My fleeting association with music soon morphed into an interest to learn it. I wasn’t ever entirely sure about pursuing it formally though. My conservative parents had an implicit rule not to stray from well defined academic pursuits. My family had little known history of artistic interest or accomplishment; they appeared to be a practical lot. It didn’t help that the world of traditional Indian music that I was most keen was dominated by the Brahmins and appeared exclusionary in spirit.
When I was 16, I finally made a decision to take a plunge .The instrument of choice was the mridangam — a double barreled drum placed between the thighs, used in carnatic music concerts. I generally liked the rhythmic aspects of music and reasoned that my late starting age might be less of an issue in pursuing a percussion instrument. My parents still resisted what I was doing. My experience learning mridangam was painful and short-lived. The guru was of an unusually commercial bent and operated on the paradigm that he was a service provider and I was the customer. That relationship didn’t have the innocence of the traditional model where the instructor is seen as a person who guides the student through life without seeking rewards.
While I enjoyed learning the instrument, I felt that my soul was being eaten away by my interactions with him. I slowly voiced out deep-seated disagreements and he was enraged at my critique of his approach. After just seven months, I departed on acrimonious terms. But even though I was rather shaken by the experience, deep down I still felt I had a connection with music that I had to pursue. Slowly, with the A-Level exams looming, school work took center-stage, repelling other commitments. This was followed by my mandatory national service, leaving little time for personal pursuits.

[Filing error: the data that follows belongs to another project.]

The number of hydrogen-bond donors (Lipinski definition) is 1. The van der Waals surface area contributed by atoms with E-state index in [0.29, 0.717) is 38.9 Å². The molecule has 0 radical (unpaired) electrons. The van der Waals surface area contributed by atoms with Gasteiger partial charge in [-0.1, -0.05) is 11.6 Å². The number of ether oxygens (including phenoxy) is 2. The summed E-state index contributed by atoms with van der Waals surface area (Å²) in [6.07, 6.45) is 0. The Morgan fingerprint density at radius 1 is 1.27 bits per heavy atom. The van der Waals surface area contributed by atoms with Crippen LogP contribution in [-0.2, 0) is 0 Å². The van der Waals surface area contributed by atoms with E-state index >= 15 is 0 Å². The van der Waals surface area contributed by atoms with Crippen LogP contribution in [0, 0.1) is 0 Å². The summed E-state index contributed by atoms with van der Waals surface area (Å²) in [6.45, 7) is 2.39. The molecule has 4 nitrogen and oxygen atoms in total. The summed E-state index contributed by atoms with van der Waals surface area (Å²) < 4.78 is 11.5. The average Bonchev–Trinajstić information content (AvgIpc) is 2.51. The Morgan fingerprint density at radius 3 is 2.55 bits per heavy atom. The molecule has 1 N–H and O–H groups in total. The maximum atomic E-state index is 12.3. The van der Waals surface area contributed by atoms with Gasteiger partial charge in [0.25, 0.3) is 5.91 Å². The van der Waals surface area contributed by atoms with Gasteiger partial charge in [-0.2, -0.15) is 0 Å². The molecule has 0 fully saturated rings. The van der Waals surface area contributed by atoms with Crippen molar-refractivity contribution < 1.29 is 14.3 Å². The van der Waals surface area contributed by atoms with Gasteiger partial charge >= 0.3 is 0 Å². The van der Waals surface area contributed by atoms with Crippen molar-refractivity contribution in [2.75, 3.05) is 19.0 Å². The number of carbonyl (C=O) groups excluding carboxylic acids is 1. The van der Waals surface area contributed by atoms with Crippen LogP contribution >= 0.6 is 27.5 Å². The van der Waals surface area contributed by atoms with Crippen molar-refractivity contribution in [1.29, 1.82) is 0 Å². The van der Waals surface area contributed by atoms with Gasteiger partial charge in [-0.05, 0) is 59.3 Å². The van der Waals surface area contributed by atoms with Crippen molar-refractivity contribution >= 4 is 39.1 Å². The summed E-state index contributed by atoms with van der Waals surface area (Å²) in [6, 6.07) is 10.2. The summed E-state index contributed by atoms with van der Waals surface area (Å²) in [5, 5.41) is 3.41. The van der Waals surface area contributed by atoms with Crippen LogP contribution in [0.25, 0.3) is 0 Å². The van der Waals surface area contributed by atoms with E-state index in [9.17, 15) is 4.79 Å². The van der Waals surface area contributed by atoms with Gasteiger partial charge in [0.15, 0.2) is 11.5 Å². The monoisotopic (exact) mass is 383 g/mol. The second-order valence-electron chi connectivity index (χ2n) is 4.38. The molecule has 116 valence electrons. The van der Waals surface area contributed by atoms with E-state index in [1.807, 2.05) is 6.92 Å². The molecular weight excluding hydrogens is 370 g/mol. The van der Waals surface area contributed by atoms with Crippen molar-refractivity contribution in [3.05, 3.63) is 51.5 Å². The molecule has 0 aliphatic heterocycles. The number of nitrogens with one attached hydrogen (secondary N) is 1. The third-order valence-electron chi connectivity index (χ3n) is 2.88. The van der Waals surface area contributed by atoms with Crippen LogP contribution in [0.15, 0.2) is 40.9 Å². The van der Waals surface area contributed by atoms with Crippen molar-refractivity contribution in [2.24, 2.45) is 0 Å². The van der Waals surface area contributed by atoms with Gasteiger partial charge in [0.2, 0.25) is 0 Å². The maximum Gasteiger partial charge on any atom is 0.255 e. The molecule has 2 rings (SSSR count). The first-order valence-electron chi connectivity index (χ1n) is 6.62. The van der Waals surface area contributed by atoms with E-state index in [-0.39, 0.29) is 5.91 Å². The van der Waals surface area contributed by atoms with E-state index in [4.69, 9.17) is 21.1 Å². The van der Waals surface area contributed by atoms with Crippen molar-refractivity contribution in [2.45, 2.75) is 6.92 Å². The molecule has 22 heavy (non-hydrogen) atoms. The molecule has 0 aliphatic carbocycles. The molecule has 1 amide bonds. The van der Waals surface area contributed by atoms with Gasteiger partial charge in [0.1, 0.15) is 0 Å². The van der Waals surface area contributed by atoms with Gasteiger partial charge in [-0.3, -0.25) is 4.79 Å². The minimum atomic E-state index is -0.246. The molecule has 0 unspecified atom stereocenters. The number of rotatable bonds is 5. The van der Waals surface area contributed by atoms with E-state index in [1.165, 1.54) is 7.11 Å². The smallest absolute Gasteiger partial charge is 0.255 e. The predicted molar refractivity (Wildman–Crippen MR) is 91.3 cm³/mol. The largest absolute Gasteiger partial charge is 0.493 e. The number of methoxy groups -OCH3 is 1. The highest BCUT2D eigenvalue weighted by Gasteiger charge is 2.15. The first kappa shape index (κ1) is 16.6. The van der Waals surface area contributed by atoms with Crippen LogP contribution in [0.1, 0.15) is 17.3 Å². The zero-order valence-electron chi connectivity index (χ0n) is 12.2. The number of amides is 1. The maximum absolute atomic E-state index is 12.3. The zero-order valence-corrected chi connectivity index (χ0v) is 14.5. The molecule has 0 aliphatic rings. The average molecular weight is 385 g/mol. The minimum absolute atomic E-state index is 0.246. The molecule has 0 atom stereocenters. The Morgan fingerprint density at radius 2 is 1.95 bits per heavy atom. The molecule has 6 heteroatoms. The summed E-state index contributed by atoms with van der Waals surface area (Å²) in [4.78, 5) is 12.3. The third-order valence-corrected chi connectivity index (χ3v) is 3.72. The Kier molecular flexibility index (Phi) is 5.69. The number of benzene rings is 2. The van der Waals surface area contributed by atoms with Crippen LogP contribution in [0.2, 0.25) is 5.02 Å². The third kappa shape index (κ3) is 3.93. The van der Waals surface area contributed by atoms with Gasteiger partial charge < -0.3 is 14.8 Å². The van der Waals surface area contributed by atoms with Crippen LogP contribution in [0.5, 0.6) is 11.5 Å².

It was after a long hiatus that I renewed learning music formally. Around mid-March this year, I started trying out violin lessons at a music school near Sama Tower. It was a recuperative experience for me; the instructor was sincere, competent and encouraging. The practical difficulties in finding suitable timings and a convenient location led me to cease the class, but the three month interlude was important in putting me back on track to pursue music.
Apple’s co-founder Steve Jobs famously observed that “you can't connect the dots looking forward, you can only connect them looking backwards: so you have to trust that the dots will somehow connect in your future.” I draw comfort from his observation. Every experience, be they seemingly positive or negative, does seem to have instructive value.
For me, music is symbolic of the tension between the intuited self and the present self shaped by my personal and societal beliefs. My musical journey has been buffeted by setbacks and gnawing doubt: Am I too old to begin learning music? Do I lack the raw ability to play music? Am I too rigid to appreciate aesthetics? But the chatter of the mind exists simultaneously with the voice of the soul which speaks of a special connection to music and the need to nurture it with effort. The notes will connect. They will.